Dispatched for a fall. Little old lady tripped over one of those concrete car stopper things in a parking because she didn't see it. Unfortunately, she really did get hurt bad. Fractured her hip, ankle, wrist, and I think something else. In my report I wrote EXACTLY what she said. "I tripped over that parking bump thingy." Long story short, the major food chain store paid for ALL of her medical expenses. She then attempted to sue for millions because she said she tripped in a pothole. After reading my chart, without me going to court, they threw out her lawsuit. I think that food chain owes me a gift certificate, but hey.....

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Scatrat, your report format is very very similar to mine. I also agree that a set format that you use every single run from minor injuries to major injuries to codes is a very very good idea. If you are consistent in documenting you will become very proficient in it and it will likely keep you out of court.

There is a book out there called I believe the "Fourth Protocol" that tells how to write a legally defensible report. This book assumes that you already have a format of a report you use consistently, it goes further and it will have you examining how you write the report. Is it legally defensible in court??? Great book.

Oooops the books name is "The Missing Protocol" it also comes highly recommended by Kate Dernocour.

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Scatrat, your report format is very very similar to mine. I also agree that a set format that you use every single run from minor injuries to major injuries to codes is a very very good idea. If you are consistent in documenting you will become very proficient in it and it will likely keep you out of court.

There is a book out there called I believe the "Fourth Protocol" that tells how to write a legally defensible report. This book assumes that you already have a format of a report you use consistently, it goes further and it will have you examining how you write the report. Is it legally defensible in court??? Great book.

Oooops the books name is "The Missing Protocol" it also comes highly recommended by Kate Dernocour.

Any idea where to find it? I mean other than Amazon? They don't always have those weird little medical books. I might be interested in reading it.

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60 y/o male found in hospital bed with rails up awaiting txp to xyz nursing home

Pt states no chief complaints Pt is stable at this time PE revels + ABC -SOB

- JVD +PEARL =L/S =B/L - ABD pain SND NTxQUADS + PMSx4 EXT

- BLEEDING - ECCHYMOSIS - EDEMA TXP pt in POC WOI to nursing home

Sorry I could now make the actual circles around the + and - for you.

"Pt t/p from ABC Hospital ---> XYZ nh for rehab p tx of fx R hip c repair. T/p via stretcher s incidents or [change], care left c medical staff. "

Which is actually about twice as much as my company wants.

Emergency runs, they get something between what you wrote and what scratrat wrote.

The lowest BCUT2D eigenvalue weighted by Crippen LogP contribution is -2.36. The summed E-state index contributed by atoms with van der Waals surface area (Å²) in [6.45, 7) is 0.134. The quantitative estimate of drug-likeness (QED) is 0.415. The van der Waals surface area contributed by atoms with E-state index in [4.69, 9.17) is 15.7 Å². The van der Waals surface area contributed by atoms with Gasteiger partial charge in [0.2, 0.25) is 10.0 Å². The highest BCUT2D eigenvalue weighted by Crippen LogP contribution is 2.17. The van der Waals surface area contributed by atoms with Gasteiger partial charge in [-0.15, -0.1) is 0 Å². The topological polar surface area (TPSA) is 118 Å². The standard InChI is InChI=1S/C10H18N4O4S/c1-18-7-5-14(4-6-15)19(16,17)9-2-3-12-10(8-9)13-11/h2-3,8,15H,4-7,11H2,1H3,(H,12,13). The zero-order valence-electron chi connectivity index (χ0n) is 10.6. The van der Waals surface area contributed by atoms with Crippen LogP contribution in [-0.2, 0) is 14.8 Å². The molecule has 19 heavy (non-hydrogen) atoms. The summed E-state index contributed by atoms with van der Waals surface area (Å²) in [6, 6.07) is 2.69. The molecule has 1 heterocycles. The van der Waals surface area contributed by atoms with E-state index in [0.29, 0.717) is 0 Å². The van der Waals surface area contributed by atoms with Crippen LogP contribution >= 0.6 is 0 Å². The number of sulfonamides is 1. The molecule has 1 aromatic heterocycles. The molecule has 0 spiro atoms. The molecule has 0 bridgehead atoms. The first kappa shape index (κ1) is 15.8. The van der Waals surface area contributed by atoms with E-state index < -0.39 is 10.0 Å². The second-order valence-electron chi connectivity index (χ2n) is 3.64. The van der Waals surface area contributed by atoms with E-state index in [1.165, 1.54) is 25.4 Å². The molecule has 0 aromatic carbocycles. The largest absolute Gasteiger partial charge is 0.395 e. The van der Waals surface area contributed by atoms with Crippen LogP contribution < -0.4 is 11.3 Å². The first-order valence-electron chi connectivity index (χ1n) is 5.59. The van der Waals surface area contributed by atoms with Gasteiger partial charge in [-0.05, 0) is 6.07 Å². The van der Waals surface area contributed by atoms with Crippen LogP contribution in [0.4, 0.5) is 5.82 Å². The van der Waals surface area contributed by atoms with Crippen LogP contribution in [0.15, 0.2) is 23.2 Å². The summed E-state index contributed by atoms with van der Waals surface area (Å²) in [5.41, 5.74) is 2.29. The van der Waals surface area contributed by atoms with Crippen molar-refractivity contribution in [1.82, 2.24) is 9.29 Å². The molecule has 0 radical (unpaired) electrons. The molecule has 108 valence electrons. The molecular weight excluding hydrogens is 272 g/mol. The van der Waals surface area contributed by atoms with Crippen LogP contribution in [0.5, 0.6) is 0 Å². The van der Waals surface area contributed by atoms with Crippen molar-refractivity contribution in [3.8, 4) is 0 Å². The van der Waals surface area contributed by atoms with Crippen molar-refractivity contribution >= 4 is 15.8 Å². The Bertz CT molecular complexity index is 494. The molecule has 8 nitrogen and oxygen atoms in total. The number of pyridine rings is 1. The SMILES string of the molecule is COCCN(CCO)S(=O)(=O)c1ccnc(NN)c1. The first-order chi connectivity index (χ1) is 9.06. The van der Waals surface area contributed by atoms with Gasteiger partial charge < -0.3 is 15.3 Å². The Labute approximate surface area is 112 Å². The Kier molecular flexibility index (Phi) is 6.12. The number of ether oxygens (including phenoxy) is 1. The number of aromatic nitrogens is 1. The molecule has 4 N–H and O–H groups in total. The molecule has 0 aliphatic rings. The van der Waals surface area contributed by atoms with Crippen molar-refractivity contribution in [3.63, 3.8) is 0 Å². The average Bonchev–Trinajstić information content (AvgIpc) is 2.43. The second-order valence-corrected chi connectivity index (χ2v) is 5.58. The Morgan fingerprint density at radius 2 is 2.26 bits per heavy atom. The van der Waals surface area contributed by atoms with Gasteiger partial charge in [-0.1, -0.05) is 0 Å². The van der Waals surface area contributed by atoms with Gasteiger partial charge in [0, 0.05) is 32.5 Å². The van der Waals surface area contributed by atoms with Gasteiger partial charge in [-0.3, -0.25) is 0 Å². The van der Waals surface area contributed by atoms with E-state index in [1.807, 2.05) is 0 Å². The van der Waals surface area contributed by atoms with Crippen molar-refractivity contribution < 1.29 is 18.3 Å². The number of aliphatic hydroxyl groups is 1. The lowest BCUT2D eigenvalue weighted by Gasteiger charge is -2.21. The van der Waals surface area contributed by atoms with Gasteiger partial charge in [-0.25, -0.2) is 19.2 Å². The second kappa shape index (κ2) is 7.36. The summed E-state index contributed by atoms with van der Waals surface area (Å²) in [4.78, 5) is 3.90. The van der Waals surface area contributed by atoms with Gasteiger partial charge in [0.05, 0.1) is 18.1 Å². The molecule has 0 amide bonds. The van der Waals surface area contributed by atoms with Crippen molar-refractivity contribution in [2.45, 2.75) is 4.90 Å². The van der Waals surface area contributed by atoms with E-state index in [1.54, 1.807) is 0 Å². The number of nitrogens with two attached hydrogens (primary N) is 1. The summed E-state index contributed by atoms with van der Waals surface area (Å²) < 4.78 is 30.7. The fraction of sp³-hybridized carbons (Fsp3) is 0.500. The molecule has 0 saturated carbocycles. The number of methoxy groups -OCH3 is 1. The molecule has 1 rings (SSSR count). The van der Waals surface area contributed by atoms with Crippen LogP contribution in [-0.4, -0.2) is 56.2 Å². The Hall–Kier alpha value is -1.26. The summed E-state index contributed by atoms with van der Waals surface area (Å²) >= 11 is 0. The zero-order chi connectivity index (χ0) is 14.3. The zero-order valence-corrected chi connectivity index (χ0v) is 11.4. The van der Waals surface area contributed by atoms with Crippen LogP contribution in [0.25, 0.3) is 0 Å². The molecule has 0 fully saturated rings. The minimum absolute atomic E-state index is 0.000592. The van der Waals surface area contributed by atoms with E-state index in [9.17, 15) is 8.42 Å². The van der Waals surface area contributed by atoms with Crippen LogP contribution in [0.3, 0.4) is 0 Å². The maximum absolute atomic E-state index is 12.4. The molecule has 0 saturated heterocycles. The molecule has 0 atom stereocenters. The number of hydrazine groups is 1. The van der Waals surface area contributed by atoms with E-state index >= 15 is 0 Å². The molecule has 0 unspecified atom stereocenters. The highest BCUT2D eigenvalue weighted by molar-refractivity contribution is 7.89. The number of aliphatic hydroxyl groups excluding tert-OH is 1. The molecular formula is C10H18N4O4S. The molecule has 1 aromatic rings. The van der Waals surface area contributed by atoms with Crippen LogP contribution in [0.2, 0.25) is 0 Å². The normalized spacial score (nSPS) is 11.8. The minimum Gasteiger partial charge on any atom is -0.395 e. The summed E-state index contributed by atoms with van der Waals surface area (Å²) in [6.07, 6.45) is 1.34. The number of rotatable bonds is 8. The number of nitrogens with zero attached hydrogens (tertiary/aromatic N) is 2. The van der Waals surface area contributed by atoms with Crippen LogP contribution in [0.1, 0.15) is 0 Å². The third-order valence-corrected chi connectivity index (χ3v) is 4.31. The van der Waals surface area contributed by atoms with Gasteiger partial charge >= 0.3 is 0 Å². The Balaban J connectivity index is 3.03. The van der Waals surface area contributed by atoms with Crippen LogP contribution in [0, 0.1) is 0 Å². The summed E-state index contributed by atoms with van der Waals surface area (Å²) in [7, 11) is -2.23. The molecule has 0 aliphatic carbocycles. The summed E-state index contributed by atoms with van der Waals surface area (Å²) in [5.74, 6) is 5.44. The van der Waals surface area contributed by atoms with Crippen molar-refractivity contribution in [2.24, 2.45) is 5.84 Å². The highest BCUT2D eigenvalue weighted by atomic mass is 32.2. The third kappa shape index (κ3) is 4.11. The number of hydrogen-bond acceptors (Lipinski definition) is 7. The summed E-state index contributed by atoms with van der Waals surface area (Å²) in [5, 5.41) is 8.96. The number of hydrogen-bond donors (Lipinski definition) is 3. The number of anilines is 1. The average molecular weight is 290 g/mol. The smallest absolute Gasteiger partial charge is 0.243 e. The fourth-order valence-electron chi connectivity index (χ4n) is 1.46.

NTG Paste 1'

Ummmm..... :P:lol::lol:

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I LOVE YOU GUYS!!!!!! This is why I love this board.Now I understand what the saying means ............

(Welcome to the brother/sister hood of EMS.)

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I have the same question, i'm never sure if my narratives are good enough! Heres an example of a narrative (i'm bls).

Upon arrrival, found pt sitting upright in chair in her home, a & o x4, pt states she had a mechanical fall due to dizziness and suffered an approx 1 in partial thickness lac on anterior right scalp. My partner flushed the wound with sterile saline and bandaged with gauze while I assessed vitals which were in normal limits and obtained SAMPLE. Pt ambulated approx 2 feet to gurney where we assisted in getting her seated and strapped on. Loaded pt into ambulance. En route, reassessed vitals once which were still normal and pt rested in POC with no interventions. Arrived at xyz hosp w/o incident.

Now, i dont list exact vitals because those are in my PCR anyways, as well as medical history, allergies etc.. Its gotten much better too, lol, i used to be horrible in the narratives, forgetting about things like interventions (if any, or noting none), and how pt got on gurney (alone or assisted) etc.

Caryn

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"My partner did this while I did that." "Assisted in getting her seated." Who cares? WAY more info in there than there needs to be.

"Pt found seated in chair AO x 4/4. Pt c/o mechanical fall from standing --> floor [secondary to symbol] dizziness. 1" lac R anterior scalp. Wound flushed/dressed. Vitals as noted. Pt-->stretcher-->truck-->ED [without] incidents or [change]."

Done. Six lines condensed down to two and a half, and much more professional-sounding to boot.

Granted I typically document more than that for such a call (a few more assessments, plus pertinent negatives and such), but if I was going to write what you did, that's how its done.

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Thanks!

The only reason I state how the pt got to the gurney is because my FTO would ask me "and what, she walked to the ambulance and got in and seated herself??" and tho *I* didnt think its really pertinent unless the pt is immobile, i now put that down whether she walked to the gurney, we manually maneuvered her, or what. Good idea on the vitals, ill do that next time for sure, as well as shortening the treatment stuff on the lac!